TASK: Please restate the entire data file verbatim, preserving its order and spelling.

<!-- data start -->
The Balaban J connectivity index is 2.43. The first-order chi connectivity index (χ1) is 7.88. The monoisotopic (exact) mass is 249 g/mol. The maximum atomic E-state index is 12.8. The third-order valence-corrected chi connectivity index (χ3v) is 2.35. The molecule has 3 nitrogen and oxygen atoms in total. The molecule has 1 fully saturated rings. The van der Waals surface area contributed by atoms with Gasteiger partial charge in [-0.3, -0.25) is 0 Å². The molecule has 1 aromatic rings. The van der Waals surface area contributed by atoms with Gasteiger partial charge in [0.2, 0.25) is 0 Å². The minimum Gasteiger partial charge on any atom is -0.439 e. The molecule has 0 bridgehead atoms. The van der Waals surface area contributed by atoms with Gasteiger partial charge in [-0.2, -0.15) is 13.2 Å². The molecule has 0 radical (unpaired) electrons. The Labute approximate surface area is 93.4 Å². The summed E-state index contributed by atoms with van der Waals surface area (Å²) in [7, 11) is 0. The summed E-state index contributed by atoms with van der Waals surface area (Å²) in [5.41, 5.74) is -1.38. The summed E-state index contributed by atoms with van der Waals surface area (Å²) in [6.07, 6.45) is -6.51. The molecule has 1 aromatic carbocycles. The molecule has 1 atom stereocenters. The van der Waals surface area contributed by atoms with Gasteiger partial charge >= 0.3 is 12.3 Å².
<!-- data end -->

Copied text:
The Balaban J connectivity index is 2.43. The first-order chi connectivity index (χ1) is 7.88. The monoisotopic (exact) mass is 249 g/mol. The maximum atomic E-state index is 12.8. The third-order valence-corrected chi connectivity index (χ3v) is 2.35. The molecule has 3 nitrogen and oxygen atoms in total. The molecule has 1 fully saturated rings. The van der Waals surface area contributed by atoms with Gasteiger partial charge in [-0.3, -0.25) is 0 Å². The molecule has 1 aromatic rings. The van der Waals surface area contributed by atoms with Gasteiger partial charge in [0.2, 0.25) is 0 Å². The minimum Gasteiger partial charge on any atom is -0.439 e. The molecule has 0 bridgehead atoms. The van der Waals surface area contributed by atoms with Gasteiger partial charge in [-0.2, -0.15) is 13.2 Å². The molecule has 0 radical (unpaired) electrons. The Labute approximate surface area is 93.4 Å². The summed E-state index contributed by atoms with van der Waals surface area (Å²) in [7, 11) is 0. The summed E-state index contributed by atoms with van der Waals surface area (Å²) in [5.41, 5.74) is -1.38. The summed E-state index contributed by atoms with van der Waals surface area (Å²) in [6.07, 6.45) is -6.51. The molecule has 1 aromatic carbocycles. The molecule has 1 atom stereocenters. The van der Waals surface area contributed by atoms with Gasteiger partial charge >= 0.3 is 12.3 Å².